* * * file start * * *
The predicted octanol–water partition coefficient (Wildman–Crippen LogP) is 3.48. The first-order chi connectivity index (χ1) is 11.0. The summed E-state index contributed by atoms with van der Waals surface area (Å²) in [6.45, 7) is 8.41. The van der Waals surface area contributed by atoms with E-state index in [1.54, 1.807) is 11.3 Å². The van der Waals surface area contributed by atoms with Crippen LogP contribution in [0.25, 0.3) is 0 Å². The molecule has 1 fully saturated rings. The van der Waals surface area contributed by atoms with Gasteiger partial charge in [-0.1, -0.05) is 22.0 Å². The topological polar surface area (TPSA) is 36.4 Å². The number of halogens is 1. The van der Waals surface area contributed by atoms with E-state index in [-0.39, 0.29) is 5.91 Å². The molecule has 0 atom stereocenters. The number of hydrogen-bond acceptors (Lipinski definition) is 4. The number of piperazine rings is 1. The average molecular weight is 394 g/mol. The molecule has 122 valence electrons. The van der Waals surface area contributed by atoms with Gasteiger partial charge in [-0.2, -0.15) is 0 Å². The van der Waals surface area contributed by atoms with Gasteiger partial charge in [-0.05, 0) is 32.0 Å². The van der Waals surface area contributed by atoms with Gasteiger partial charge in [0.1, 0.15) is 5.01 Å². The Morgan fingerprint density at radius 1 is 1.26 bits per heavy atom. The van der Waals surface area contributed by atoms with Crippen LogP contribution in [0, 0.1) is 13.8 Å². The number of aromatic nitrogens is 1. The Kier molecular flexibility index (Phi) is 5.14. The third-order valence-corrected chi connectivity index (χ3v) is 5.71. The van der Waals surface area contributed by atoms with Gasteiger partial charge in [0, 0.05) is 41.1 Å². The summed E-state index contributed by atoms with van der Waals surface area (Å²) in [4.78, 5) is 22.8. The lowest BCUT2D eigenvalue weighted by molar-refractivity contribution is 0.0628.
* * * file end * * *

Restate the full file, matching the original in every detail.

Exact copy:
The predicted octanol–water partition coefficient (Wildman–Crippen LogP) is 3.48. The first-order chi connectivity index (χ1) is 11.0. The summed E-state index contributed by atoms with van der Waals surface area (Å²) in [6.45, 7) is 8.41. The van der Waals surface area contributed by atoms with E-state index in [1.54, 1.807) is 11.3 Å². The van der Waals surface area contributed by atoms with Crippen LogP contribution in [0.25, 0.3) is 0 Å². The molecule has 1 fully saturated rings. The van der Waals surface area contributed by atoms with Gasteiger partial charge in [-0.1, -0.05) is 22.0 Å². The topological polar surface area (TPSA) is 36.4 Å². The number of halogens is 1. The van der Waals surface area contributed by atoms with E-state index in [-0.39, 0.29) is 5.91 Å². The molecule has 0 atom stereocenters. The number of hydrogen-bond acceptors (Lipinski definition) is 4. The number of piperazine rings is 1. The average molecular weight is 394 g/mol. The molecule has 122 valence electrons. The van der Waals surface area contributed by atoms with Gasteiger partial charge in [-0.2, -0.15) is 0 Å². The van der Waals surface area contributed by atoms with Gasteiger partial charge in [-0.05, 0) is 32.0 Å². The van der Waals surface area contributed by atoms with Gasteiger partial charge in [0.1, 0.15) is 5.01 Å². The Morgan fingerprint density at radius 1 is 1.26 bits per heavy atom. The van der Waals surface area contributed by atoms with Crippen LogP contribution in [0, 0.1) is 13.8 Å². The number of aromatic nitrogens is 1. The Kier molecular flexibility index (Phi) is 5.14. The third-order valence-corrected chi connectivity index (χ3v) is 5.71. The van der Waals surface area contributed by atoms with Gasteiger partial charge in [0, 0.05) is 41.1 Å². The summed E-state index contributed by atoms with van der Waals surface area (Å²) in [4.78, 5) is 22.8. The lowest BCUT2D eigenvalue weighted by molar-refractivity contribution is 0.0628.